Frequently Asked Questions For Creed & Creed
Q: When should I hire an attorney?
A: It is important to hire an attorney as quickly as you can. The insurance company is investigating the case. Evidence may get old and stale. Witnesses may move. The sooner you have someone representing you, running interference for you with the claims adjuster and accumulating the evidence necessary to successfully pursue your claim, the better chance you have of getting better compensation for your injuries and other damages.
Q: If I do not hire an attorney, can I handle the claim myself?
A: Yes, you can handle the claim yourself. But unless you are well schooled in the law, settlement negotiations and proving your claim, you will be outnumbered and outgunned. The likelihood that you will be treated fairly and compensated quickly by the insurance company is so slim that your chances of winning the lottery may be greater.
Q: How long do I have to file or make a claim for personal injuries?
A: For personal injury, medical malpractice and offshore accident claims, the time period that you have to file a law suit can be anywhere from one to three years, depending on the type of claim that you have. It is important to seek the services of any attorney who has experience in handling the type of case you may have, so that he can advise you on what needs to be done and when.
Q: What happens if I do not file my claim for personal bodily injuries within the time period that the law specifies?
A: Generally, absent special considerations or facts, you claim may be barred forever.
Q: I was involved in an automobile accident a couple of days ago. I thought I was alright, but over the past several days I have begun to hurt. What should I do?
A: It is not unusual for a person to be injured in an accident and not have significant pain during the first couple of days. Many times, the pains begin and get progressively worse within 24-48 hours after the accident. If you are in pain, you should go to your doctor, so that he may examine you and recommend the treatment or medications that might help you cope with your injuries.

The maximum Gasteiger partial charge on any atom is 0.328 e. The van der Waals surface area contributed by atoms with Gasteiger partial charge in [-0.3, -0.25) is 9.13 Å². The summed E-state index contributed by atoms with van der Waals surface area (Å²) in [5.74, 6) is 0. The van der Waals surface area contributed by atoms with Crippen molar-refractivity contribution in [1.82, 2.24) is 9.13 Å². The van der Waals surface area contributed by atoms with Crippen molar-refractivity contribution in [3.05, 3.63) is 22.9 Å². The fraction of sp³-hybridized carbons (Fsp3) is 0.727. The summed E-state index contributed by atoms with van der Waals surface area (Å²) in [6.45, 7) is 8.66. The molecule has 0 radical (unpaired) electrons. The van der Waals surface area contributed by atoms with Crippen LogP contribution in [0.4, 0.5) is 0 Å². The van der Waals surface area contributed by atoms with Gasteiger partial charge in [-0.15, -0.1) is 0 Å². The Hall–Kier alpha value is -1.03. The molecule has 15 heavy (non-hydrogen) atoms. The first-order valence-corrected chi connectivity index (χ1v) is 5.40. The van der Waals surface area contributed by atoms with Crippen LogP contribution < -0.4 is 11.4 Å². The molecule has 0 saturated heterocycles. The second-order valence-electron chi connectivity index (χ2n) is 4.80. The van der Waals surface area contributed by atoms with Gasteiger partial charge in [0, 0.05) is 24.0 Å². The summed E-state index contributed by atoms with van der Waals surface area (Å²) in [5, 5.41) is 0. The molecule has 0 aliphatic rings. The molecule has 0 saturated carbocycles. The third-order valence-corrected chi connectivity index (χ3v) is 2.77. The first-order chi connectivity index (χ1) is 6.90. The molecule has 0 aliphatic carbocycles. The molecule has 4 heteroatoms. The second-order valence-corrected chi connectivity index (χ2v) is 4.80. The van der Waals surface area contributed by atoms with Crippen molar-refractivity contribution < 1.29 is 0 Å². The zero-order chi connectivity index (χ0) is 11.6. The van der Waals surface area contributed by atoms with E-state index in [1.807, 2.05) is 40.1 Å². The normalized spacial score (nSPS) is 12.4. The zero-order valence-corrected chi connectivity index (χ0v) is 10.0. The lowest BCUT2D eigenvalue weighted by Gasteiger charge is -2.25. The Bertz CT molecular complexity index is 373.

Q: How do I pay for an attorney to help me?
A: Like many law firms, Creed & Creed will take cases on a contingency basis. You will sign a contract granting a certain percentage to the attorney in exchange for doing the legal work necessary to assist you in resolving your claim. The attorney will front all of the necessary expenses to get your case in a position to be settled or tried. You are only responsible for repaying the contingency attorney's fees if you recover something from the at fault party.
Q: Can you settle my claim without my consent?
A: No. Any settlement or other resolution of your claim must come with your consent. Before giving your consent, the lawyer assisting you will give you a very good idea of what the settlement means in terms of dollars in your pocket after payment of attorneys fees and reimbursement of expenses. No settlement can be made without your consent.
Q: How will I pay for my doctor's care?
A: If you have health insurance, use it. You may have to reimburse the health insurance company for amounts that they pay, but you will get all of the treatment that you need and that will assist you in recovering from your injury. After all, you pay for it, you might as well use it. If you do not have health insurance, you can go to any hospital or emergency room. Otherwise, we issue letters of protection to medical providers on your behalf to ensure that you receive the appropriate medical care.